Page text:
A Fool's Reflection on Hearth and Mastery

2020-04-13 · Cultivation >> word

What is A Fool’s Reflection?

This year I had chosen “Hearth” as my Word for 2020 (read more about it here.) It is recommended that one conducts A Fool’s Reflection around April 1st, as an arbitrarily-timed check-in for one adherence to the herald set forth. So like what a lot of habit-building books advise, reviewing one’s actions after ~3 months and adjust as necessary.

How’s embodying a “Hearth” going so far in 2020?

I sometimes wonder if I had subconsciously anticipated a lot of this year’s dramatic happenings, and chose to focus on providing stability and community as a result.


  • Safety: Welp, what fiery grounds we find ourselves! I am taking this day-by-day, but I find that my ability to let go in this regard has increased this year despite comically harrowing circumstances.
  • Space: Through the powers of Zoom, Discord, and other digital hearths, I find that physical distancing has brought about more social connectedness in new ways.
  • Substantiate: So far, I have shared more of myself than I ever have online.


  • Be curious: Developing internal games for tedious tasks have helped to get things done.
  • Be companionable: I have reached out to people that I daren’t not before. It got easier.
  • Be cumulative: I would like to do a better job gathering the bits and pieces of digital kindling (i.e. creative projects) together on this site.


  • Channel the energy of Andrew Yang in my vocational pursuits: if anything, I’m going to have the most fun! I still need to frequently remind myself of this aspiration, but I did manage to pull it off in several hard occasions.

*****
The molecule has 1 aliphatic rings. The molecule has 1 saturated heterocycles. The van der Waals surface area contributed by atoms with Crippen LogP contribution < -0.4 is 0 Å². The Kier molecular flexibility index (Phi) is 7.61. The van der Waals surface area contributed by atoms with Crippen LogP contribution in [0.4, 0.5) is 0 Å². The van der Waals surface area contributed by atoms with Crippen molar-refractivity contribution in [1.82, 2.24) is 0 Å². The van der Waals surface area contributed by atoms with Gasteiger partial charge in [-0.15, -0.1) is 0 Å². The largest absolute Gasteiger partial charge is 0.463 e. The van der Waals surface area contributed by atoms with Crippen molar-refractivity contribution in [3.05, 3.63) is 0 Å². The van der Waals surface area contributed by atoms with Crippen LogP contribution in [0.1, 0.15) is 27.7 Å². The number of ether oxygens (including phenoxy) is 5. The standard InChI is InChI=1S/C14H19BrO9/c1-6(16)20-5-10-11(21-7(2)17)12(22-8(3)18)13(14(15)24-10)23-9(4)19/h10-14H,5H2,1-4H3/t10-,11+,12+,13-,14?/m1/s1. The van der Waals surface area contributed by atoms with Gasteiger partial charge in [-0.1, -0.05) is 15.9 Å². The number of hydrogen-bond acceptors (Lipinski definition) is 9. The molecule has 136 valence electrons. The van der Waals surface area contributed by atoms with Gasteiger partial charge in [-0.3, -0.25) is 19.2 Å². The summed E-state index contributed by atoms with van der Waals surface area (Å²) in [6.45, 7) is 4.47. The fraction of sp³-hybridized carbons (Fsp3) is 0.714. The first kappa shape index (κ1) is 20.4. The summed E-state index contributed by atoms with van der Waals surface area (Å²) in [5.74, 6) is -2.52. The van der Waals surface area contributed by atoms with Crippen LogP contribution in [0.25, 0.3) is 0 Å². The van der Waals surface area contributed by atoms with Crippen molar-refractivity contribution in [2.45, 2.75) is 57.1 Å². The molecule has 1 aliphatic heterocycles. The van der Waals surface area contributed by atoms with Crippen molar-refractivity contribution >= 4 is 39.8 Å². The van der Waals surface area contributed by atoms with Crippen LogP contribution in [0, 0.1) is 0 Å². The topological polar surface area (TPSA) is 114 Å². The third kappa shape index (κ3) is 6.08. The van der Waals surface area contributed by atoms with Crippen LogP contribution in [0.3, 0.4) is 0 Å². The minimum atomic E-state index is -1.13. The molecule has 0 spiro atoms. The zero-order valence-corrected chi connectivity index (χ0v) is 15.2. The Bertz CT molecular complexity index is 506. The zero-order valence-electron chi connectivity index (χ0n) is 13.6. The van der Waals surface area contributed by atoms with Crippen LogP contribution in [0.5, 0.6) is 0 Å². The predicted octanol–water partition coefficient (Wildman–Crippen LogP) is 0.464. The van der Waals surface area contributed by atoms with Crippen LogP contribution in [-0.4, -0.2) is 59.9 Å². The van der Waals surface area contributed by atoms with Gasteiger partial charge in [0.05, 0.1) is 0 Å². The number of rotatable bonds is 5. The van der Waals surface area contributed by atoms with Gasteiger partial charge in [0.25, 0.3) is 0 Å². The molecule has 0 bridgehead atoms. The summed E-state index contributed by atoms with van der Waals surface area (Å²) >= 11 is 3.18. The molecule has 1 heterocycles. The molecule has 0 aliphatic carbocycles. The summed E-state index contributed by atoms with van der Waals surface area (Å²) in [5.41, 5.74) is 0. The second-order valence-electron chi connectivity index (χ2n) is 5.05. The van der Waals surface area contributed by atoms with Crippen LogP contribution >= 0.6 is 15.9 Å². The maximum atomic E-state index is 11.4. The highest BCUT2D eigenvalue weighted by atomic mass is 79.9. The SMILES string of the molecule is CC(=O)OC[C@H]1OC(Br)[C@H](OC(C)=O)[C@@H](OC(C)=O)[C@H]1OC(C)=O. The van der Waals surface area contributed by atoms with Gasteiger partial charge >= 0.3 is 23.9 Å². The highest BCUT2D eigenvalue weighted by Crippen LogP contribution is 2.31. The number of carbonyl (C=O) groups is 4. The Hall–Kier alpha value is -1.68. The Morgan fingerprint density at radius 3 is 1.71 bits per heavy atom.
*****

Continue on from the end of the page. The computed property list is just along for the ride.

• Continue to build micro-communities through meditation, listening, and helping others connect. Yes, I am doing so now.
  • Put up more writing online: treat this website as my fridge door, not my magnum opus. I wrote something roughly once a month here. With minimal editing.

So overall, yes, yes, and yes! I am quite pleased with my adherence to my word, and hope to take it further in the coming months.

What about 2019?

In 2019, I had chosen the word “Mastery,” though this was before I was aware of Dr. Jason Fox’s advice on the pitfalls of such a word. (He explains it much more eloquently than I do, but in essence, these aspirational lofty words tend to be harder to embody, especially with visual imagery.) I had chosen “Mastery” at the time because I find myself admiring those who continue to hone their craft and become the foremost expert. For example, I frequently re-watch this video featuring a day in the life of Chef Nozumu Abe from Sushi Noz. This is because his dedication to every sensory input related to the dining experience ignites how I feel I should conduct my life. (Where this sense comes from, isn’t as clear–I suspect it’s actually because the Hong Kong TV channels I grew up watching often showed clips about Japan’s craftspeople!)

I then set out to divide Mastery into 5 categories:

  • Cultivation: all concerns with liberation of the mind, and on a meta-level, adherence to this system
  • Connection: friends and family
  • Constitution: physical health
  • Creativity: work and projects
  • Currency: finances

All to say, similar to Benjamin Franklin’s system of 13 virtues. I reduced it to 5 items for myself because we have five fingers on each hand. Yup, that’s the arbitrary reason. It also seemed to cover the revolving 5 aspects of my life I tend to think about anyway.

Each month I had set out a goal or two related to each category, and reviewed at the end of each month whether I had met them or not. If I didn’t, then I would set a goal that is 50% easier, until I can meet the goal. (I had learned this tip from Break The Twitch.) In a future entries I’ll share more details about this process–turns out I have a lot of notes to go through!

Integrating the past, the present, and the future

While I feel I am stoking the fire quite well with “Hearth,” I find that having some sort of mental organization is still helpful for me to make sure that I lead a life of composure, both to avoid burning the candle at both ends, and accidentally extinguishing efforts due to neglect. Hence, I have returned to using the 5 categories (e.g. on this site), while still keeping “Hearth” in mind as a beacon. I ultimately realized that having just mastery/5 categories did not feel satisfying because they are un-maximizable attributes that can go on forever and ever. Having a Word such as “Hearth” remedies this issue by providing a mental model that is flexible yet tangible (and one might even dare say, meaningful!)